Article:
Ep. 111 – Annihilation, Game Night

February 28, 2018 by  
Filed under Podcast

This week on The CineSnob Podcast, Cody and Jerrod review “Annihilation” and “Game Night.” The guys are also baffled by James Gunn’s revelation that Baby Groot isn’t Groot reincarnated, but actually Groot’s son.

Click here to download the episode!

Ex Machina

April 24, 2015 by  
Filed under Cody, Reviews

Starring: Domhnall Gleeson, Oscar Isaac, Alicia Vikander
Directed by: Alex Garland (debut)
Written by: Alex Garland (“28 Days Later”)

After the SXSW premiere of “Ex Machina,” director Alex Garland was asked a directorial question, with this film being his debut after years of solely screenwriting. In a fantastically articulated answer, Garland explained that people tend to deify directors; a sentiment that he called “bullshit.” He contended that he is a writer first, and that every part of the crew from the director down was a “filmmaker.” Writer, director, filmmaker; the semantics, job titles and roles don’t matter. As long as Garland is putting his ideas to screen, like the fascinating ones he has with “Ex Machina,” the film industry is a better place.

After winning a company-wide contest, programmer Caleb Smith (Domhnall Gleeson) is invited to spend a week with his reclusive boss and tech CEO Nathan Bateman (Oscar Isaac). Previously unsure of what the week would entail, Caleb soon finds out that Nathan has built artificial intelligence, and that he is there to perform a test on its intelligent human behavior. However, as Caleb gets to know the A.I., Ava (Alicia Vikander), he sees that things may not be what they seem.

Another word about “Ex Machina” cannot be written without first acknowledging the staggeringly great performance from Isaac. Equal parts charismatic, humorous, dark and enigmatic, Isaac shows expert level character building and chops. It’s a down-to-earth performance that gives what could easily be an off-putting, egotistical, super-genius character into an affable, fun-loving guy. He’s also responsible for a completely unexpected and equally hilarious dance sequence that will easily go down as one of the best moments in any film this year.

Garland’s smart and ambitious screenplay keeps an air of mystery that allows every moment to unfold without knowing is what to come. After a great set up to pique interest, Garland throws a wrinkle into the film that keeps audiences on their toes. Without getting into too many plot details, motives begin to come into question and the complexity of the story and relationships kick into high gear, allowing audiences to flex their mental muscles to stay engaged.

As “Ex Machina” comes to its dramatic conclusion, there are moments where the storytelling becomes a little too dense and thematically crowded. As a result, the different themes at play get a little muddy and it takes a little unpacking to find the prevailing ones. Even with an overstuffed ending, “Ex Machina” is jam packed with moments of brilliance and bursting with originality. It’s atmospheric, intimate and joins Mike Cahill’s “Another Earth” and Duncan Jones’ “Moon” as one of the best original sci-fi films of the past several years. Also, that Oscar Isaac dance scene.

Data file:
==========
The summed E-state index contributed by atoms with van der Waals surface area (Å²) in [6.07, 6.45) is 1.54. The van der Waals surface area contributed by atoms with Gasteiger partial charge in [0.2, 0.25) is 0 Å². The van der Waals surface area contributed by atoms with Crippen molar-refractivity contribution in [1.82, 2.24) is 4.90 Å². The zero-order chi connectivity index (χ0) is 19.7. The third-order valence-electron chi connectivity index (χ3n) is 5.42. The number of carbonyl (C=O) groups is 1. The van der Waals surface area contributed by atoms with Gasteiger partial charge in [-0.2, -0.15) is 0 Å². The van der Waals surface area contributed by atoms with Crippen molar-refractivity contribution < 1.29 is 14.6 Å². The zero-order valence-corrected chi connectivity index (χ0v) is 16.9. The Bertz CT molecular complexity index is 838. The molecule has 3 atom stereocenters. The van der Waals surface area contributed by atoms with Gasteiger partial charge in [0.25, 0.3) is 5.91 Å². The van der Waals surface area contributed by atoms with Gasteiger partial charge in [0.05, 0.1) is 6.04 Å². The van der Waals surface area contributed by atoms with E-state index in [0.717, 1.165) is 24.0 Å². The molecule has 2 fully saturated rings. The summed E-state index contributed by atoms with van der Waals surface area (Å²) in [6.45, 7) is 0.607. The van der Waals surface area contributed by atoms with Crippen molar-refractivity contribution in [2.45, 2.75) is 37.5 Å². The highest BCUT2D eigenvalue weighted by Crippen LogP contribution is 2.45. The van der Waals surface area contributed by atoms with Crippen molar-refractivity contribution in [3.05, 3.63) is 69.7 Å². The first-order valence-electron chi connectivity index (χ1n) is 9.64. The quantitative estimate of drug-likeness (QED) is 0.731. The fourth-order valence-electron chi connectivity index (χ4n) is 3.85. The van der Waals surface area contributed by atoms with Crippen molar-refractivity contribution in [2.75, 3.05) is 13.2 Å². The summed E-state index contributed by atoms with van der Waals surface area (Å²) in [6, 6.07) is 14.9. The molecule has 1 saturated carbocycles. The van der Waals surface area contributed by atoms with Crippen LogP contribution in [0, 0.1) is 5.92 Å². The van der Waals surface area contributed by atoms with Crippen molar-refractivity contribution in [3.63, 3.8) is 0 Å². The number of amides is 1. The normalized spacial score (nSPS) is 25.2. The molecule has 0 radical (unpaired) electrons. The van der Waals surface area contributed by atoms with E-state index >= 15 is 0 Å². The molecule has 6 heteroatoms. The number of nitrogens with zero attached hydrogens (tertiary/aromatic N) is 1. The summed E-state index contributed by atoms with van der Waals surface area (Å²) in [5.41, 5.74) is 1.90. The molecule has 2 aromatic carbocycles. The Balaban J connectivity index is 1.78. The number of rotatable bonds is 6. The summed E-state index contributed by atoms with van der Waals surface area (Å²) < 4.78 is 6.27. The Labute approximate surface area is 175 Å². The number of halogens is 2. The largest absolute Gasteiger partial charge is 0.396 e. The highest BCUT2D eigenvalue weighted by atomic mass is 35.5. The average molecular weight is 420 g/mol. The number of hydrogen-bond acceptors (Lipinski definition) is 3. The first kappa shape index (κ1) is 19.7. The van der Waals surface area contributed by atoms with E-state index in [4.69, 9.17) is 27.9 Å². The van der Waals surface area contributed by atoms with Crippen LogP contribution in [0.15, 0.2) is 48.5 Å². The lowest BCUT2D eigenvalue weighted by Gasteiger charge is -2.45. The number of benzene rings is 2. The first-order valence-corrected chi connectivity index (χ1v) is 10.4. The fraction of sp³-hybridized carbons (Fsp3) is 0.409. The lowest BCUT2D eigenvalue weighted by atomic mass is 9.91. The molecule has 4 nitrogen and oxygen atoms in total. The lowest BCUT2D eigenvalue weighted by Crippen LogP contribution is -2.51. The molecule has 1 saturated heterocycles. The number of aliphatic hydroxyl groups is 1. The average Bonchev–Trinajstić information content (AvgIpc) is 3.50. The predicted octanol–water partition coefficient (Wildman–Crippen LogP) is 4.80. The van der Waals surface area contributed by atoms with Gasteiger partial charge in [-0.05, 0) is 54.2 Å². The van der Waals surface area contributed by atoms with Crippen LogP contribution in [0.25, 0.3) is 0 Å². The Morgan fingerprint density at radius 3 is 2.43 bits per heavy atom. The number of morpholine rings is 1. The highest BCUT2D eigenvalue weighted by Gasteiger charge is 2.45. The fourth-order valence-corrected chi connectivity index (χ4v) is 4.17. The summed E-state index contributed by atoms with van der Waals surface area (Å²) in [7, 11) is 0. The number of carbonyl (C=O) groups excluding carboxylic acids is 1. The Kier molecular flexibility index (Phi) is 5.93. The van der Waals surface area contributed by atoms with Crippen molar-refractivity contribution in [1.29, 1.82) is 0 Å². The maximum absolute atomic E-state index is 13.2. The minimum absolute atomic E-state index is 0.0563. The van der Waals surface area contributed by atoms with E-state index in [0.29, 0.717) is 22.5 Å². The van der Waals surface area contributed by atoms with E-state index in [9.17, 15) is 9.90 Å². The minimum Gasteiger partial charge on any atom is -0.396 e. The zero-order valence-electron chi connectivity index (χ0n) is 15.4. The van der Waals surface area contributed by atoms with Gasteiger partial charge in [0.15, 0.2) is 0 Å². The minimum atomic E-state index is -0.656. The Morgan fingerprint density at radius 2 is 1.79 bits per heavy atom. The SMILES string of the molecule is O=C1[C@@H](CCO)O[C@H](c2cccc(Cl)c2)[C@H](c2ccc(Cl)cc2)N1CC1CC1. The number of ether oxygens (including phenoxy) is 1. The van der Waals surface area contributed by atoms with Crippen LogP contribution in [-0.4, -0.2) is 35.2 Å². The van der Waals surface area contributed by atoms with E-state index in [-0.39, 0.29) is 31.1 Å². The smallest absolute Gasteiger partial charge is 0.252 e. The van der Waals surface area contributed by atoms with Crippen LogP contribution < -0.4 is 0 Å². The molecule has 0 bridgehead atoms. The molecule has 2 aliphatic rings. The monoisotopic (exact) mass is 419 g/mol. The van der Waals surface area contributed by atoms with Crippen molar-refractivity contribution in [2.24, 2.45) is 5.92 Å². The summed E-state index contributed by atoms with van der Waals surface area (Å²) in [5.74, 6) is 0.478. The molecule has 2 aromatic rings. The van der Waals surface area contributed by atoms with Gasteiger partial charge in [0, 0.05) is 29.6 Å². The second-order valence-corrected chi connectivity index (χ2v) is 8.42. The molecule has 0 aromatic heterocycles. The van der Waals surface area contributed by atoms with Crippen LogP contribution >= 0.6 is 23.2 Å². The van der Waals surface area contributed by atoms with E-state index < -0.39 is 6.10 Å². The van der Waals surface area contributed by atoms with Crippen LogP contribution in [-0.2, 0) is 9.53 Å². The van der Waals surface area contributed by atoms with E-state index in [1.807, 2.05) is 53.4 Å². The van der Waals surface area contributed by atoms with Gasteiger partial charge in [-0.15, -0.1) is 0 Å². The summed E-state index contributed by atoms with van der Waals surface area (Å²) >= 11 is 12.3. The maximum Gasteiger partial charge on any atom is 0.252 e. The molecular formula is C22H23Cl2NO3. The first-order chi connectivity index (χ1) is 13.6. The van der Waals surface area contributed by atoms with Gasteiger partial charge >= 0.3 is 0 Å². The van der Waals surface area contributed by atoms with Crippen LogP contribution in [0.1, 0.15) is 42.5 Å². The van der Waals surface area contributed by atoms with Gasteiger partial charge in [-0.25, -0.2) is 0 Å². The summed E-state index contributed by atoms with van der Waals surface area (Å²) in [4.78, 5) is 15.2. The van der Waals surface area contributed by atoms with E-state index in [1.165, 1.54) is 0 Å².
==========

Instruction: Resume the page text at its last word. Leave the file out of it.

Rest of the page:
Never Let Me Go

October 8, 2010 by  
Filed under Reviews

Starring: Carey Mulligan, Keira Knightley, Andrew Garfield
Directed by: Mark Romanek (“One Hour Photo”)
Written by: Alex Garland (“Sunshine”)

With such an original concept, it’s unfortunate when “Never Let Me Go” simply trails off without much emotional impact. The artful cinematography is remarkable by Adam Kimmel (“Capote,” “Lars and the Real Girl”), but the adaptation of Kazuo Ishiguro’s novel of the same name leaves a lot to be desired in the dreary dystopian world it has created.

Part coming-of-age British drama, part science fiction love story, “Never Let Me Go” is a melancholic narrative that follows three life-long friends – Ruth (Keira Knightley), Kathy (Carey Mulligan), and Tommy (Andrew Garfield) – as they grow up together in Hailsham, an boarding school where special rules to ensure their health and safety are enforced so their sole purpose in life can be fulfilled.

Without giving too much of the plot away, the film explains that scientific breakthroughs have increased human life expectancy to over the age of 100. Children raised at Hailsham are one of the reasons people are able to live longer than ever.

During their stay at the boarding school, Ruth and Tommy begin an innocent relationship. Kathy watches them casually as she conceals her own feeling for Tommy, which last throughout their childhood and into their teenage years. After graduating from Hailsham, the trio is sent off to live in an area known as the Cottages where they are given a bit more freedom than before, but are still well aware of thier ill-fated future.

Directed by music video veteran Mark Romanek, who’s only other film credit is 2002’s creepy drama “One Hour Photo,” “Never Let Me Go” is a delicate and surreal story that doesn’t provide enough answers in a script that seems to ignore its most obvious flaws.

As the melodrama rises, it becomes more evident that screenwriter Alex Garland (“Sunshine”) has backed himself into a corner. No matter how faithful he stays to Ishiguro’s source material, the film’s lack of balance between genres is irresolvable. It’s undoubtedly one of the more profound movie premises of the year, but never gets paid the attention to detail it deserves aside from its technical accomplishments.